Public finance revenues would increase from income tax on the Integrated Research Facility-related construction and operations payrolls, as Start Printed Page 33925well as income of spouses and older children of anticipated additional RML employees, increased number of licensed vehicles, and property tax revenues from additional new homes and property assessments.
Equipment operated during construction of the Integrated Research Facility would result in additional noise at the site. With specified noise reduction measures, the Integrated Research Facility would meet RML's 2003 noise guidelines. Recently implemented noise reduction features and reasonably foreseeable actions have and would reduce noise further.
The primary visual impact of the Proposed Action would be addition of a large building (Integrated Research Facility) into an area of existing buildings on the RML campus. Existing and proposed ventilation stacks associated with the Boiler Plant would create vertical linear contrast to surrounding structures. Ventilation stacks on the Integrated Research Facility would not be visible from surrounding neighborhoods. Proposed landscaping around the Integrated Research Facility would have a positive impact on visual quality at the RML.
The Proposed Action would be partially visible from the RML Historic District. The Integrated Research Facility could affect the view from the historic district, but there would be no adverse effect on the qualities inherent in the Historic District.
Gaseous and particulate air contaminant emissions would be generated during normal laboratory operations. Source emissions would comply with all air quality standards. Use of the incinerator to dispose of refuse generated at the facility, including that generated by the Integrated Research Facility, would increase from 2-3 days/week to 3-4 days/week. Permit limits (Montana Air Quality Permit 2991-04) on the incinerator would not be exceeded.
Water Supply and Wastewater
The estimated increase in water usage of 17,000 gallons per day represents about a 1 percent increase in the amount of water pumped by the City of Hamilton Department of Public Works (CHDPW) on a daily basis. With respect to available capacity, the Integrated Research Facility would use about 5.3 percent (12 gallons per minute of 226 gallons per minute) of system capacity. Increased demand for water caused by operation of the Integrated Research Facility would have a minor impact on the CHDPW municipal water supply system, and the system would be able to handle the increased demand.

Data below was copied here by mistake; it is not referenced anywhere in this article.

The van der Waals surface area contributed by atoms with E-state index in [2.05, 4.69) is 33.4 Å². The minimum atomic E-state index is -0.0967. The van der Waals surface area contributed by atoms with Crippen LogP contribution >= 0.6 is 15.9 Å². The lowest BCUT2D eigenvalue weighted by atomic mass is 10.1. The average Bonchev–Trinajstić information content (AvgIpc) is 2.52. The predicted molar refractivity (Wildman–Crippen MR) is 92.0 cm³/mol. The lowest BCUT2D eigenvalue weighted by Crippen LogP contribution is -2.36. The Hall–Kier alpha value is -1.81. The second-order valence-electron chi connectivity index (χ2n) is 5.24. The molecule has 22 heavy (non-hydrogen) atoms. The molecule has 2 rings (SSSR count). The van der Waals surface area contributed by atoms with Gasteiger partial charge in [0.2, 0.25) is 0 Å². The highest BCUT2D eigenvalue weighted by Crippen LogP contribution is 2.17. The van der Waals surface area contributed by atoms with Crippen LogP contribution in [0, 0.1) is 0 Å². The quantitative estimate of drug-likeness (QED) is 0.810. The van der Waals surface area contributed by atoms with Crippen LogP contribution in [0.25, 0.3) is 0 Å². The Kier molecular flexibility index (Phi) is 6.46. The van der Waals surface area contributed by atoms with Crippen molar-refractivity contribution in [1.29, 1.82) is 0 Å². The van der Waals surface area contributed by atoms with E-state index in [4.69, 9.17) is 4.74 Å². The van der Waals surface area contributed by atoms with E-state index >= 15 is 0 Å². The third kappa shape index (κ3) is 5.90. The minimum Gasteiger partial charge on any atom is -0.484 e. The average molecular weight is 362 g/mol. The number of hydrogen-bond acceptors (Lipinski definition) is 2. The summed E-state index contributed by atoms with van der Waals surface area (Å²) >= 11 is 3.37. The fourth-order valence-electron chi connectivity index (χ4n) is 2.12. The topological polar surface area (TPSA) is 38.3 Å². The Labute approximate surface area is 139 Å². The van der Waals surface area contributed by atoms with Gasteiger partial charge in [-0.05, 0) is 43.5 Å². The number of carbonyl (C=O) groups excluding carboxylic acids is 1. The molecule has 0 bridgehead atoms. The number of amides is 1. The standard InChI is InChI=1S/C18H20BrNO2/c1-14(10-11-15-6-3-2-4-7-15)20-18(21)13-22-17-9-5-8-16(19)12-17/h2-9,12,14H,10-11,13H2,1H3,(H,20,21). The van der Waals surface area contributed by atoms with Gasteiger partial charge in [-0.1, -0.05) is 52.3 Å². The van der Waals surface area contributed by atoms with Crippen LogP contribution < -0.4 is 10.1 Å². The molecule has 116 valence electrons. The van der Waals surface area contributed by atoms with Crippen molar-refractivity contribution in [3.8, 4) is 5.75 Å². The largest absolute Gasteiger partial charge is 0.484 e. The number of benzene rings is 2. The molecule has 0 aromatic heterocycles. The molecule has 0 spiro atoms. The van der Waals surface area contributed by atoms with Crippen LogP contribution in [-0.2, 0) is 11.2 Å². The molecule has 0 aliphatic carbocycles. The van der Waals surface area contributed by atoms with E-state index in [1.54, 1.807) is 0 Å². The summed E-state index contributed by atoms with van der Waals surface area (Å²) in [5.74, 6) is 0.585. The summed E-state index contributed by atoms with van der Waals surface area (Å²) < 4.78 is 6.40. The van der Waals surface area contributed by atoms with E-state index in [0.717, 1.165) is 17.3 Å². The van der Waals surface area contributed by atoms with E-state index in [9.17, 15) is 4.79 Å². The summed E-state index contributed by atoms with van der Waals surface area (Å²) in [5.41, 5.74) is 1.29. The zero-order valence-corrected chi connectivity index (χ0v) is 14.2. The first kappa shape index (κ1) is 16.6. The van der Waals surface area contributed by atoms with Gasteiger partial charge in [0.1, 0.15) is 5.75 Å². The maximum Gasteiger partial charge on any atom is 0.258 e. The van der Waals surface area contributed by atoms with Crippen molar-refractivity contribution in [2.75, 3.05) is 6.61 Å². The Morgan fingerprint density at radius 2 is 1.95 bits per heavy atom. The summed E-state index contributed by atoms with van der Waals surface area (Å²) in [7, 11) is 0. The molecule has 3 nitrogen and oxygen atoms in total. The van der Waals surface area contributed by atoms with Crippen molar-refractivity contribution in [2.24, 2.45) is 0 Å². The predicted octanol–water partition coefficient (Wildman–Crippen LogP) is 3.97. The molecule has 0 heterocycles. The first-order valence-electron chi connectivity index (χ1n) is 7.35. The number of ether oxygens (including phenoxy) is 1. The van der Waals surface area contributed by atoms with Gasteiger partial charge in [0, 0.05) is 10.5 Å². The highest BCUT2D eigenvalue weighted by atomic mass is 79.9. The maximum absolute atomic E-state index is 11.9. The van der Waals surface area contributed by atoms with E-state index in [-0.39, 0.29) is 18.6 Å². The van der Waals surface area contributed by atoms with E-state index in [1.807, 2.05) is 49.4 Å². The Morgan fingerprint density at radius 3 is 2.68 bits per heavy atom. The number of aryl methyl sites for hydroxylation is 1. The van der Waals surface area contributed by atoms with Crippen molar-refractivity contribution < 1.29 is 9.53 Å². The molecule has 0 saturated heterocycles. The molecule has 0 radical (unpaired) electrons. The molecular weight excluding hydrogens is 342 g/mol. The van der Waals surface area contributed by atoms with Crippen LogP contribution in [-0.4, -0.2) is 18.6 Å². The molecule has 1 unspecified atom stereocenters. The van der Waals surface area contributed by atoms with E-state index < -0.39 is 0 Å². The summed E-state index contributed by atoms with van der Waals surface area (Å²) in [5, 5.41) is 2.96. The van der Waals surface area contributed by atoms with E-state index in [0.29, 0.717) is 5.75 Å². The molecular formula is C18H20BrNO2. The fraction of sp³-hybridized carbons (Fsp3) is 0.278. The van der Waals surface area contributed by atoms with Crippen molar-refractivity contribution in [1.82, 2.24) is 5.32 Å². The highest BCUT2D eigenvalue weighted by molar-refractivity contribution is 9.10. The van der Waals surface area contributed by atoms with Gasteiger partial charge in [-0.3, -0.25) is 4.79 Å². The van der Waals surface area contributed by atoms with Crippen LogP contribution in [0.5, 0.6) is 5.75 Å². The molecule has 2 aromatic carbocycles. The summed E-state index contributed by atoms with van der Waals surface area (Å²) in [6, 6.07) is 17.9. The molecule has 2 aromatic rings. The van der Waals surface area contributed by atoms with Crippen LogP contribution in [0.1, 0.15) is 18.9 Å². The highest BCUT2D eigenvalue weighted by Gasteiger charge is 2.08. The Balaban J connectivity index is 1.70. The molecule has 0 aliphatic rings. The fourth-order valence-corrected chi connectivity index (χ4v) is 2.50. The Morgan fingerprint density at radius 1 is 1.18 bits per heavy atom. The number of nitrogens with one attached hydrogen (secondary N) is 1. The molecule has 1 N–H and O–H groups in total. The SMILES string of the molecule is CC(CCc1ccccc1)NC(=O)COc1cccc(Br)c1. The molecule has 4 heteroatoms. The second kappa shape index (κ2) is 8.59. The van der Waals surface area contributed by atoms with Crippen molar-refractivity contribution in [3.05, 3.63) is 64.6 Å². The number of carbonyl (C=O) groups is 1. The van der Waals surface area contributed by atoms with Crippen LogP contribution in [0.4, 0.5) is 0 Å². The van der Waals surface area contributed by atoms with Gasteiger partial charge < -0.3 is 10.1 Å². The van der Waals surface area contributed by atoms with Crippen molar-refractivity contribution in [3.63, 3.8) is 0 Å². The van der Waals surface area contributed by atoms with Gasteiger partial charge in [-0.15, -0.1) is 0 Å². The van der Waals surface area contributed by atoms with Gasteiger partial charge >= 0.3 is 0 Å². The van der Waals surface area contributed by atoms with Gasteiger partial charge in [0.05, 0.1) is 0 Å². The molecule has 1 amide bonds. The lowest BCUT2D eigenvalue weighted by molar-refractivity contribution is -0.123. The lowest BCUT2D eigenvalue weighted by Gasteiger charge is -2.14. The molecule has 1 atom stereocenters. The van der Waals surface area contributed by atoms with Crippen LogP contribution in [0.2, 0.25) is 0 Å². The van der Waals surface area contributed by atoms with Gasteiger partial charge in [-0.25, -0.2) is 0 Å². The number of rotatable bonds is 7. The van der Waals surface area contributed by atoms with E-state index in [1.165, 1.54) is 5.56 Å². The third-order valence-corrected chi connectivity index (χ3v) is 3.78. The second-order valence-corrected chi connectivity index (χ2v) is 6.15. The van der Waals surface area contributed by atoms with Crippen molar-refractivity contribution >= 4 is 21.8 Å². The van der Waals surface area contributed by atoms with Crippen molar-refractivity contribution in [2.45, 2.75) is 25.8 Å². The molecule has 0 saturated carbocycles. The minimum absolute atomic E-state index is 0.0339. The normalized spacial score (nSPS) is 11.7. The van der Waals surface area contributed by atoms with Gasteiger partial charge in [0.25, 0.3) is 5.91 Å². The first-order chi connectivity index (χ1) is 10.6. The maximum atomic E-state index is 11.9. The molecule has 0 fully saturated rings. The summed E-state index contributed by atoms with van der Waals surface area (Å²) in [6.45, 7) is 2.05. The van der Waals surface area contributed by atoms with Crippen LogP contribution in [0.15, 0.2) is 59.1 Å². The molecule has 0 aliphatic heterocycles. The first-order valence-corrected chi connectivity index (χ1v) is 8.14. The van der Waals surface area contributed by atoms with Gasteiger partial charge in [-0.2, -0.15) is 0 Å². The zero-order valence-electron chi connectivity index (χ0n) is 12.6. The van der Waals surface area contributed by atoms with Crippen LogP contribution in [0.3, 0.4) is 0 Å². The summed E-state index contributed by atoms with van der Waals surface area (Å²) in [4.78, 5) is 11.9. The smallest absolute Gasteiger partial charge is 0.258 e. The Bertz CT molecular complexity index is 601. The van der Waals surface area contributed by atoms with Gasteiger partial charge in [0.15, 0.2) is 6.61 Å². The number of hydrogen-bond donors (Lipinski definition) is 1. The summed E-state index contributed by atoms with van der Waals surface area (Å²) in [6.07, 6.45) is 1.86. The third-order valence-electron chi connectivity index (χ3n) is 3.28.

Approximately 1,000 to 1,200 pounds of solids per day are currently handled at the CHDPW. (Lowry 2003). The Integrated Research Facility would generate an estimated 28 pounds of additional solids; representing a 2.3 to 2.8 percent increase in solids load to the CHDPW wastewater facility.
The Proposed Action would not have an impact on the solids handling capacity at the CHDPW because the planned upgrade of the solids handling capacity at the facility would accommodate current and future needs of Hamilton as well as additional solids produced by the Integrated Research Facility.
Practicable Means To Avoid or Minimize Potential Environmental Harm From the Selected Alternative
All practicable means to avoid or minimize adverse environmental effects from the selected action have been identified and incorporated into the action.
Pollution prevention measures are described in Chapter 2 of the FEIS and reflect standard spill prevention procedures. Additional pollution from the Integrated Research Facility is not anticipated. Air quality permit standards would be met, as would all federal, state, and local requirements to protect the environment and public health. Additional pollution prevention methods would include:
- Reducing construction waste by recycling materials wherever possible;
- Applying best management practices (BMPs) during construction to minimize soil erosion and potential airborne particulate matter; and
- Requiring that IRF activities comply with the NIH waste management policies, which emphasize source segregation, inactivation, source reduction, reuse, and recycling.